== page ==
OTTAWA, April 26, 2012 /CNW/ - In a report issued today: Canada's Rare Earth Deposits Can Offer A Substantial Competitive
Advantage, the Canadian Chamber of Commerce sheds light on the opportunity for
Canada to start punching above its weight in leveraging what is often
referred to as the "oil of the 21st century".
Rare earth elements are a series of 17 chemically similar metals that
have unique chemical, magnetic and fluorescent properties. They are
found in hybrid and electric cars, fluorescent lights, plasma screens,
portable computers, hand-held electronic devices, wind power generators
and optical and medical devices. Several rare earth elements are
essential constituents of automotive pollution control catalytic
converters and petroleum fluid cracking catalysts. They have a wide
variety of defence applications, some of which are critical to
countries' national security and are used in precision guided munitions
(missiles and smart bombs), lasers, satellite communications, jet
fighter engines and radar systems.
"Canada has 1.1 billion pounds of rare earths locked in black shale
deposits (the Alberta Black Shale Project) worth an estimated $206
billion. In addition, several other Canadian mines across the country
show great potential," said Perrin Beatty President and CEO of the
Canadian Chamber of Commerce. "We have been blessed with great geology
and we have a tremendous opportunity to turn our resource richness into
a significant competitive advantage," he added.
After embarking on a mission to become a world superpower in the
production of rare earth elements, China now controls 97.3 per cent of
the total world production. Over the past several years, it has been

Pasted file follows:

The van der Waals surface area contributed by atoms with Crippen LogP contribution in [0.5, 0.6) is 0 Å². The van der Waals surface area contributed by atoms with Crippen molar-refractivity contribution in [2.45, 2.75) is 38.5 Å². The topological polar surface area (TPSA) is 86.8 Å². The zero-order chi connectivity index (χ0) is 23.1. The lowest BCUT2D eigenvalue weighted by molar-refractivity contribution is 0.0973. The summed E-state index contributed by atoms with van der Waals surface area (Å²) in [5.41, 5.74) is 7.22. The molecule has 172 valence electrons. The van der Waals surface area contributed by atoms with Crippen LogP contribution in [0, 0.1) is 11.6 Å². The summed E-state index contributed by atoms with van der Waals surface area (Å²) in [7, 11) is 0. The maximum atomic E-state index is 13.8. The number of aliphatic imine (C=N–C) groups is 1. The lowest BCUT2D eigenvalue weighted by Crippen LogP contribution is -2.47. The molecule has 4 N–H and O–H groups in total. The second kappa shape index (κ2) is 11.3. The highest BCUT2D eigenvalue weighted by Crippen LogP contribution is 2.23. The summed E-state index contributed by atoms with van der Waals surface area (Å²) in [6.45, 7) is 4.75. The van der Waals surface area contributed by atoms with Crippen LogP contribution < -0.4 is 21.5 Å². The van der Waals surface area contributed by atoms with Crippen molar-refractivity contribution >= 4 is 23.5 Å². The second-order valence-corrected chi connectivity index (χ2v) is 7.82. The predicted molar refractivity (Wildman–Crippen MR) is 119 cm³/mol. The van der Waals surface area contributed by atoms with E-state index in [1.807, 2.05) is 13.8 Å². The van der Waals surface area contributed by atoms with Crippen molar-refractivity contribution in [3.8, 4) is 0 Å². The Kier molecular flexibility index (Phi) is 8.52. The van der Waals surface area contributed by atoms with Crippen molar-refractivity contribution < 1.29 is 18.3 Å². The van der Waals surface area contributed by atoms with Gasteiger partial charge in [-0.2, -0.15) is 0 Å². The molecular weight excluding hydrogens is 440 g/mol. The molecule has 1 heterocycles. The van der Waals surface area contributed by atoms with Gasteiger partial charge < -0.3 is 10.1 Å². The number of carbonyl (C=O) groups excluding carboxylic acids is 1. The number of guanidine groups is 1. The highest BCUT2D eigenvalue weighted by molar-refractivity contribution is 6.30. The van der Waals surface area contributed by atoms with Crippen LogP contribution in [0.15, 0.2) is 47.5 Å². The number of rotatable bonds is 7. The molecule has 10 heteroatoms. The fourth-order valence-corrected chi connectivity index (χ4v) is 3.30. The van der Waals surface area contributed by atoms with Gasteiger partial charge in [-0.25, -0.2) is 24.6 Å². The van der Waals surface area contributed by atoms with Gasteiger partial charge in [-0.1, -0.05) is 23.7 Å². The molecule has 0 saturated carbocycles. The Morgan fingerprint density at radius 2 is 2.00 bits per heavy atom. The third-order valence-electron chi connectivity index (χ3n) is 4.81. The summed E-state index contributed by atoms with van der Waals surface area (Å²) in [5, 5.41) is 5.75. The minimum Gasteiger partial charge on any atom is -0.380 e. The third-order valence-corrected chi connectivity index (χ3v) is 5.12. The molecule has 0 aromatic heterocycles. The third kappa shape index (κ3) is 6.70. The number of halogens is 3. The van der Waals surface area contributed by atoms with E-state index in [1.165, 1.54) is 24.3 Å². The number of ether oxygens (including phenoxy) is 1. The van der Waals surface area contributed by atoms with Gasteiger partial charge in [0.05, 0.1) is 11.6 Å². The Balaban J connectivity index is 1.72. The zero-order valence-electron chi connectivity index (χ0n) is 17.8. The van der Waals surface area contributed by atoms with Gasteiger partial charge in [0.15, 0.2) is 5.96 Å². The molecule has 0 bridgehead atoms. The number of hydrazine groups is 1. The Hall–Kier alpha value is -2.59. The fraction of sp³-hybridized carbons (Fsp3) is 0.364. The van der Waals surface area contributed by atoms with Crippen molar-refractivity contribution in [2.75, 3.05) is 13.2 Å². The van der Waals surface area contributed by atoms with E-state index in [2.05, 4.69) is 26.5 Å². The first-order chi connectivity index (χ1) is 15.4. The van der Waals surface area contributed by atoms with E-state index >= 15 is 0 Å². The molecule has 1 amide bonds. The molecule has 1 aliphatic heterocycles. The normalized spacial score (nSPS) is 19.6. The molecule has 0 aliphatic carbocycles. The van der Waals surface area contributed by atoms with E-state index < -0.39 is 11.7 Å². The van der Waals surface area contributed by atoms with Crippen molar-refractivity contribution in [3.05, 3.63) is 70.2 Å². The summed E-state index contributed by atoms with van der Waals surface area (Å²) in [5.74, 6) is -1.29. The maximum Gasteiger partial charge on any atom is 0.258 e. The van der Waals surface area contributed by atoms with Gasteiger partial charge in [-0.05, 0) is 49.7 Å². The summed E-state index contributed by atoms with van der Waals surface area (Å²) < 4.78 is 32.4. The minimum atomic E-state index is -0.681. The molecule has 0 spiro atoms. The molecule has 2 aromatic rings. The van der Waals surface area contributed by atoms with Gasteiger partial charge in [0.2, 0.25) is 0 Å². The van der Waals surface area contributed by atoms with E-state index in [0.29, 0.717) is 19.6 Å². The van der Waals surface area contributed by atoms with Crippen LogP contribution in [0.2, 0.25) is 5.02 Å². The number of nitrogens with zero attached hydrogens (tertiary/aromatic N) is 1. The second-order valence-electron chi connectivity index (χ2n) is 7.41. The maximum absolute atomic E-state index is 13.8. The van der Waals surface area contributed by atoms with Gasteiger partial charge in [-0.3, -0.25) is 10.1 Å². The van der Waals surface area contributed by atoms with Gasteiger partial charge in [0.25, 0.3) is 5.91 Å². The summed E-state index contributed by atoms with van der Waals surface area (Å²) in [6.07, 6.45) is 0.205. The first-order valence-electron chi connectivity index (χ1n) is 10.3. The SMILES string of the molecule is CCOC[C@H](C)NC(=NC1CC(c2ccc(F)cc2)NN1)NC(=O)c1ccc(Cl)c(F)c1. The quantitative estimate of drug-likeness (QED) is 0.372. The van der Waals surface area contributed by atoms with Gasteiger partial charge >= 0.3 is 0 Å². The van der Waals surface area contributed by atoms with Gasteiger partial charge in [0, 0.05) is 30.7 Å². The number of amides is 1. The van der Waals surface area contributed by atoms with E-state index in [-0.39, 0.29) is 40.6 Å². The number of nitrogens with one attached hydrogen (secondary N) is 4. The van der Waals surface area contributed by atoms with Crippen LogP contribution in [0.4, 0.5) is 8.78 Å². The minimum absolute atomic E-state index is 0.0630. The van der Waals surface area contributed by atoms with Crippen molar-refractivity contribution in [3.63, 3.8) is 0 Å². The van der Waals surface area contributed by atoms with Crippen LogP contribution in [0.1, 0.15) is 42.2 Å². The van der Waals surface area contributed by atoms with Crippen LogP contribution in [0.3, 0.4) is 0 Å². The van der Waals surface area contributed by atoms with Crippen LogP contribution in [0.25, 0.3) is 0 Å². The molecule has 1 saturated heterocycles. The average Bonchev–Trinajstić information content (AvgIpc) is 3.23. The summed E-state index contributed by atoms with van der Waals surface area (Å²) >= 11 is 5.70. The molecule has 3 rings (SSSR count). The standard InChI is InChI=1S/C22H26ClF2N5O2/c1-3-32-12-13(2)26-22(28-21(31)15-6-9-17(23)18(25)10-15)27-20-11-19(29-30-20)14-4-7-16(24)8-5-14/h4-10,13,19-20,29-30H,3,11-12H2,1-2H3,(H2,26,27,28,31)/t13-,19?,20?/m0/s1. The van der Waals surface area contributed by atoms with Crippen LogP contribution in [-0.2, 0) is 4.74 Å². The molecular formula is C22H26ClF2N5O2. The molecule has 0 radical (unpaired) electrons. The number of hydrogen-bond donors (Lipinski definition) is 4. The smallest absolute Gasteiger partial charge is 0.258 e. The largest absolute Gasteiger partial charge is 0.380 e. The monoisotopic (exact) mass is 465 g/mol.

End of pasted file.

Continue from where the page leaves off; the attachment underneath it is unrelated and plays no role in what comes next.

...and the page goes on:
raising export duties as well as reducing export quotas on some rare
earth elements, which has led the United States, Japan and the European
Union to file a Trade case at the World Trade Organization earlier this
year. The G20 is also very active in the debate.
"With the Japanese, Americans and Europeans now searching for ways to
counter's China's monopoly, Canada is in a very enviable position,"
added Beatty. A copy of the report can be found at www.chamber.ca .
The Canadian Chamber of Commerce is the vital connection between
business and the federal government. It helps shape public policy and
decision-making to the benefit of businesses, communities and families
across Canada with a network of over 420 chambers of commerce and
boards of trade, representing 192,000 businesses of all sizes in all
sectors of the economy and in all regions. News and information are
available at www.chamber.ca or follow us on Twitter @CdnChamberofCom.
SOURCE CANADIAN CHAMBER OF COMMERCE
For further information:
Émilie S. Potvin
Director, Public Affairs & Media Relations
Office: 613.238.4000 (231)